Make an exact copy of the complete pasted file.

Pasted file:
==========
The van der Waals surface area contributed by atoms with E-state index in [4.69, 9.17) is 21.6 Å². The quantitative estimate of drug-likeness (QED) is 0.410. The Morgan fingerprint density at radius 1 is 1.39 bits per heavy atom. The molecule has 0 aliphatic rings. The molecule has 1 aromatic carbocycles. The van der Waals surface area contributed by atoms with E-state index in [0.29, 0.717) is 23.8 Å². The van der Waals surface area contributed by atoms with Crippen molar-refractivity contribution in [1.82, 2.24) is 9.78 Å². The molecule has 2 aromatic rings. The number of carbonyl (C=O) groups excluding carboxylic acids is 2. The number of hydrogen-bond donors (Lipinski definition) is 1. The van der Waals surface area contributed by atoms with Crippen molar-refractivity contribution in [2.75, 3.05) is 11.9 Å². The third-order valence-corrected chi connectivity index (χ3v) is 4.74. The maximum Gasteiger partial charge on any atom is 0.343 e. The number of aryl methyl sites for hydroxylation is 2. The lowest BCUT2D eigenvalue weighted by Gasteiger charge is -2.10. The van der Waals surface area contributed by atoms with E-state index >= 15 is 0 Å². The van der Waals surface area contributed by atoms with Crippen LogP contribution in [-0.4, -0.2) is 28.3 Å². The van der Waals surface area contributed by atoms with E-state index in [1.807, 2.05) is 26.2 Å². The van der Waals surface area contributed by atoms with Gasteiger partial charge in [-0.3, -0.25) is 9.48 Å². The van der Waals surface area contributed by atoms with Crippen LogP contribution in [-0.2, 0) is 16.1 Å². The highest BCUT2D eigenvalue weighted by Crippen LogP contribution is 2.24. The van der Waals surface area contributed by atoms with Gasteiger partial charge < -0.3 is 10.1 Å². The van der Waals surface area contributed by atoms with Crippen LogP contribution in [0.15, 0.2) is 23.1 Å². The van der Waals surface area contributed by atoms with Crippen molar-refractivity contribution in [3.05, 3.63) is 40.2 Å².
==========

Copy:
The van der Waals surface area contributed by atoms with E-state index in [4.69, 9.17) is 21.6 Å². The quantitative estimate of drug-likeness (QED) is 0.410. The Morgan fingerprint density at radius 1 is 1.39 bits per heavy atom. The molecule has 0 aliphatic rings. The molecule has 1 aromatic carbocycles. The van der Waals surface area contributed by atoms with E-state index in [0.29, 0.717) is 23.8 Å². The van der Waals surface area contributed by atoms with Crippen molar-refractivity contribution in [1.82, 2.24) is 9.78 Å². The molecule has 2 aromatic rings. The number of carbonyl (C=O) groups excluding carboxylic acids is 2. The number of hydrogen-bond donors (Lipinski definition) is 1. The van der Waals surface area contributed by atoms with Crippen molar-refractivity contribution in [2.75, 3.05) is 11.9 Å². The third-order valence-corrected chi connectivity index (χ3v) is 4.74. The maximum Gasteiger partial charge on any atom is 0.343 e. The number of aryl methyl sites for hydroxylation is 2. The lowest BCUT2D eigenvalue weighted by Gasteiger charge is -2.10. The van der Waals surface area contributed by atoms with E-state index >= 15 is 0 Å². The van der Waals surface area contributed by atoms with Crippen LogP contribution in [-0.4, -0.2) is 28.3 Å². The van der Waals surface area contributed by atoms with E-state index in [1.807, 2.05) is 26.2 Å². The van der Waals surface area contributed by atoms with Gasteiger partial charge in [-0.3, -0.25) is 9.48 Å². The van der Waals surface area contributed by atoms with Crippen LogP contribution in [-0.2, 0) is 16.1 Å². The highest BCUT2D eigenvalue weighted by Crippen LogP contribution is 2.24. The van der Waals surface area contributed by atoms with Gasteiger partial charge < -0.3 is 10.1 Å². The van der Waals surface area contributed by atoms with Crippen LogP contribution in [0.15, 0.2) is 23.1 Å². The van der Waals surface area contributed by atoms with Crippen molar-refractivity contribution in [3.05, 3.63) is 40.2 Å².